I return to the outside of the initial gate area.  By now, it’s close to 6am.  People continue to line up. Working men make up the regular line.  The humanitarian line is reserved for women, the sick, children, and those over 55.  Both lines are crowded.  A colleague tells me that the decision to open these initial turnstiles is dependent upon the length of line waiting for the metal detector inside the terminal.  The soldiers then seem to decide whether the regular line or the humanitarian line will be opened.  Bodies press on all sides against the fences.  Faces press against each locked turnstile.  Arms are held upright, displaying ID.  It’s hard to be patient when you’ve been waiting for hours.  Inside the turnstiles stands a police officer armed with a handgun and a soldier armed with an M-16 machine gun.  They shout instructions to the crowd in both lines.  Once a turnstile from one of the lines opens, the people show their ID to either the soldier in the booth or the two guarding the turnstiles.  Those with any problem with their ID are turned away.  As they leave the checkpoint, they pass by two private security guards, each armed with M-16’s.  Those whose ID is satisfactory pass through the same gate watched by the same 2 armed security guards, before making their way outside, down the ramps, and into the “terminal” building.  Once there, they too will line up, potentially under the watchful eyes of patrolling armed soldiers, waiting for the turnstiles to open admitting them to the metal detector, x-ray machine and a further ID check.  From there, they will proceed to wait in line for the final turnstile and their final ID check, fingerprinting and permit check.  After that, it’s off to work.

The separation wall as it passes through Bethlehem, dividing neighbour from neighbour. Note the guard tower in the upper left corner. There are several guard towers along the wall. The checkpoint is the only way to cross the wall.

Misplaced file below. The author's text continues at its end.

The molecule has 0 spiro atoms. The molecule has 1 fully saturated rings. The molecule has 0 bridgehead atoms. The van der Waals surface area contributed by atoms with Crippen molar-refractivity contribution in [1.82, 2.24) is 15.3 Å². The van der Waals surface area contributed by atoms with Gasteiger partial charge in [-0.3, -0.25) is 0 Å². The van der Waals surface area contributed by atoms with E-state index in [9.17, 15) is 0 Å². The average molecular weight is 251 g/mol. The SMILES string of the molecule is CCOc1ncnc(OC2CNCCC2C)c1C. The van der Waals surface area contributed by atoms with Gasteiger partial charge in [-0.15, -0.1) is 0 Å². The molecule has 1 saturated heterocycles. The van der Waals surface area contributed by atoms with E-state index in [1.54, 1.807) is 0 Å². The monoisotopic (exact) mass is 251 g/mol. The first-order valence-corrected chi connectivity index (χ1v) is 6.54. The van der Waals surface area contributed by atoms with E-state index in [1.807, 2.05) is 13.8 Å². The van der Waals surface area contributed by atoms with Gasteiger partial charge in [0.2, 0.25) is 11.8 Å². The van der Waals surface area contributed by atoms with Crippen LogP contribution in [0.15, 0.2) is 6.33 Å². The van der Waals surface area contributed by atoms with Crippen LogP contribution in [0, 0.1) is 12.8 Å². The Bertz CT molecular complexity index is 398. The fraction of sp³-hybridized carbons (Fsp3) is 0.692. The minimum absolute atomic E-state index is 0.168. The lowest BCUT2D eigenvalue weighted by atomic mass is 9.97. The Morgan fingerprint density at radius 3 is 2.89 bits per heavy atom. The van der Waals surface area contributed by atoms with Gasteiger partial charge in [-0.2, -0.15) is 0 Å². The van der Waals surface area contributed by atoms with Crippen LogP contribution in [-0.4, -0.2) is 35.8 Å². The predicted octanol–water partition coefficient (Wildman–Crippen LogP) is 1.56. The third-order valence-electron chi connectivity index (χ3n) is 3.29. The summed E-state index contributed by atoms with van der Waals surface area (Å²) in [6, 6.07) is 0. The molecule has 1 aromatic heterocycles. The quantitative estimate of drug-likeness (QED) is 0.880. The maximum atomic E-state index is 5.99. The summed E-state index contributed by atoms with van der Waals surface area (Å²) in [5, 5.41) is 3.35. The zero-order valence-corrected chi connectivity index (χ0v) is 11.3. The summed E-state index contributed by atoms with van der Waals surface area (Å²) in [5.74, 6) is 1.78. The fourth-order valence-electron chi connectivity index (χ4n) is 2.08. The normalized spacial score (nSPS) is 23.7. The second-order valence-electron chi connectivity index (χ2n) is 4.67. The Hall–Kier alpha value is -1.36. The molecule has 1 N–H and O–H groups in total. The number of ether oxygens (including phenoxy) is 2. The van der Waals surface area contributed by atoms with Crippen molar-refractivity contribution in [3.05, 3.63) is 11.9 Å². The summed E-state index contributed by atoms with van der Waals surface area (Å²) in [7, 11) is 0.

One of the roles of EAPPI is to provide international observation and presence at the checkpoints.  We offer humanitarian assistance to those who are experiencing difficulties, helping them to access appropriate help.  We also count the number of people using the checkpoint, providing an unbiased report to human rights groups.  Approximately 2500 people passed through the Bethlehem checkpoint this particular morning, all before 7am.  They will do this each working day.

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3 responses

  1. This is unbelievable, Jan. I have heard about the checkpoints but never realized
    what they were really like. It’s incredible that people have to do this every day in
    order to go to work. My prayers continue to be with you and those you accompany daily.

  2. Hi Jan,
    I’ve just read through all your blogs – sorry I didn’t before but my head was tied up with my brother’s wedding. Your experiences are amazing and what a way for people to live. I would like to ask your permission to read some of your blogs in church as a learning time for the congregation.

    Beth Clark

    • Hi Beth,

      Good to hear from you! Yes, feel free to use the blog as part of a learning time for the congregation. The purpose of the blog is to help explain the situation here to those who haven’t had the opportunity to come themselves. Your using it in church will extend the learning further and the mosaic for peace will grow in exciting new ways!
      Peace and blessings, Jan.